Thursday, May 28, 2015

The Dead Lands (2015)



Directed by: Toa Fraser
Runtime: 1hr 47mins

"The Dead Lands" is sure to appeal to anyone who enjoyed the brutal, bloody, adrenaline rush that was Mel Gibson's "Apocalypto." Rather than Mayans, Fraser presents a story about two warring Maori tribes in New Zealand before the arrival of the Europeans in the 17th century.

The story here is simple. Two tribes on the brink of war are pushed over the edge when Wirepa, the leader of one of the tribes, desecrates the burial spot of their ancestors in order to frame the other tribe. The supposed insult sparks a night time raid of the village that leaves only a handful of women and Hongi (James Rolleston, best known for his role in Taika Waititi's "Boy"), the son of the now deceased tribe's leader. He was fortunate to have been knocked down a hill where he could easily escape. However, to him and his people it's a great dishonor to be the lone survivor in a battle that saw the slaughter of his entire people. 

To get his vengeance and regain his honor he enlists the help of a warrior living in the Dead Lands, a place most fear to go for its legend of a monstrous ghost that killed and ate the tribe that formerly lived there. This monstrous ghost goes only by the name Warrior (played by Lawrence Makoare, a veteran actor of the Lord of the Rings trilogy), yet Hongi doesn't seem the least bit surprised to find that he's just a man. Its an odd disconnect from the rest of the story that involves a substantial amount of superstitions. The film seems at odds with itself, at times wanting to break down these superstitions, while at others believing whole-heartedly in their ancient beliefs. Later, in the film Warrior kills a group of people living in the Dead Lands simply to preserve his legendary status. They see him for what he is, which leaves him little choice but to kill them to keep the word from spreading. He uses this legend to keep unwanted people from invading his land.

Nevertheless, Hongi is allowed to enter his home and share his story with Warrior, whose wife insists he help Hongi in order to reclaim his own honor. Similarly, Warrior is the sole surviving male of his people, which allows him to sympathize with Hongi's quest. The film is at its best when exploring Warrior's personal demons, which involves a sad bit of backstory that I won't spoil, nevertheless, it's the reason he refuses to believe in the honor and nobility Hongi thinks so much about. Their individual journeys for honor and redemption keep this from being an otherwise empty action martial arts film.

Honor and nobility plays a major role in their culture. Understanding what drives these people is essential to understanding their motives. While its unclear why Wirepa leads his men against Hongi's tribe in the first place, after that the natural order to the culture demands retaliation. Inevitably, even if Hongi were to kill Wirepa, any surviving members of his tribe would be required to seek vengeance. It's a flawed cultural expectation that threatens the decimation of every tribe. 

Warrior and Hongi train and prepare themselves while tracking Wirepa, who's taken his men through the Dead Lands as a shortcut on their journey home. Wirepa uses intimidation and tales of his own glory to keep his subordinates in line, but our sure sign of his evil is his willingness to kill even his own men if they argue with him. And since cannibalism is a common practice among the tribes, we are further disgusted by these villains when they drink their fallen comrade's blood and eat him to sustain themselves.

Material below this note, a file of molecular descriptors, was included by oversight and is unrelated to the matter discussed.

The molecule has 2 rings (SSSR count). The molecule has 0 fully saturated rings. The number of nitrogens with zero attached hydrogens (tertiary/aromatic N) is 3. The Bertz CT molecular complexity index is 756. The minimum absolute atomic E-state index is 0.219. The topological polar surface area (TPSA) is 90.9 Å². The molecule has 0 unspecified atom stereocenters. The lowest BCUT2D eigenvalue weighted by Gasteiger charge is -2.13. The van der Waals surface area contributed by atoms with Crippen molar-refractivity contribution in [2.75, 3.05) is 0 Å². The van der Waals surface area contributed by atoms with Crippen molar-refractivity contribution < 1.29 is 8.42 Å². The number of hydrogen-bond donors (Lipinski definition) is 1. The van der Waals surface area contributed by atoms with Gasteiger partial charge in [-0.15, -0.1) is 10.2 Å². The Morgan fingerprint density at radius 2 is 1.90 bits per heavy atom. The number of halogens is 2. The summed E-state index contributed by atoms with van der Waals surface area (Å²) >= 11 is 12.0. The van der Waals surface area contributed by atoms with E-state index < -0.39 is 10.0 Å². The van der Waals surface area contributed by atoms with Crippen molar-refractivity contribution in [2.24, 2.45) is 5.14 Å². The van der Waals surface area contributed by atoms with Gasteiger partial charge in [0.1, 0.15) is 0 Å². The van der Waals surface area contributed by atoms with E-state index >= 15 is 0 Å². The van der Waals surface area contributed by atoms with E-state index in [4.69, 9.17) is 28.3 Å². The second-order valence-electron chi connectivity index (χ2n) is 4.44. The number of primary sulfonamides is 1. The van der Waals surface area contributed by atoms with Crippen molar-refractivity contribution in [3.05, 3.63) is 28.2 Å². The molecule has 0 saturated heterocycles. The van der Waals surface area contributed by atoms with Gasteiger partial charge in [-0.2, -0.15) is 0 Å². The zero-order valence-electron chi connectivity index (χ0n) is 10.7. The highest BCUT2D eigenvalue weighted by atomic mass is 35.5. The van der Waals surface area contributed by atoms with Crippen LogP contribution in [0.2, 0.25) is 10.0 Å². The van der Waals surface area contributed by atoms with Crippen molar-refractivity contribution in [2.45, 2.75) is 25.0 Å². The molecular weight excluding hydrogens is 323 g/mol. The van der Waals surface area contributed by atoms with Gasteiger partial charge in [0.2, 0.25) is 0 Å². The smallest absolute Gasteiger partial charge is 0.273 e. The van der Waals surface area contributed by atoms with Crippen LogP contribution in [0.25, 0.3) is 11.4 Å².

While tracking these enemies, Hongi's respect of his ancestors manifests itself on screen as trippy dream states in which he receives encouragement and advice from his long dead grandmother. These scenes are some of the most visually dazzling the film has to offer. Yet the New Zealand landscape remains as beautiful a shooting location as there is. But Fraser avoids capturing it in "Lord of the Rings" style wide shots, instead preferring close ups and shots peering through dense foliage. 

The fight sequences feature a martial arts style known as Mau Rakau (meaning "to bear a weapon"), which uses paddle-like, traditional Maori weapons. There's an attempt made to find a balance between realistically gruesome violence, and over the top blood spurting action. However, as brutal as these scenes can be, they also, at times, feel over-edited to the point of being disorienting. However, the film's real weakness can be attributed to its main character, who never feels like he's driven to accomplish anything. James Rolleston, who I liked quite a bit in "Boy," doesn't play the character with any sense of urgency. He sets out because its expected, and continues because there's nothing left for him to do. However, he does make an important choice late in the film that feels, not only in keeping with his character, but essential to the future of the Maori tribes in the area. Makoare, on the other hand, steals the show giving a strong performance, and making a case that the film is really Warrior's tale.

I can appreciate this film's story of redemption, and the fact that it's a well made film getting wider release about the Maori people of New Zealand, a people not often shown in western media. As such, it does have the feeling of a culturally specific story, with certain elements doomed to be lost on certain viewers. It's attractively shot, but lacks the depth of character to push this film past other adrenaline fueled martial arts action films.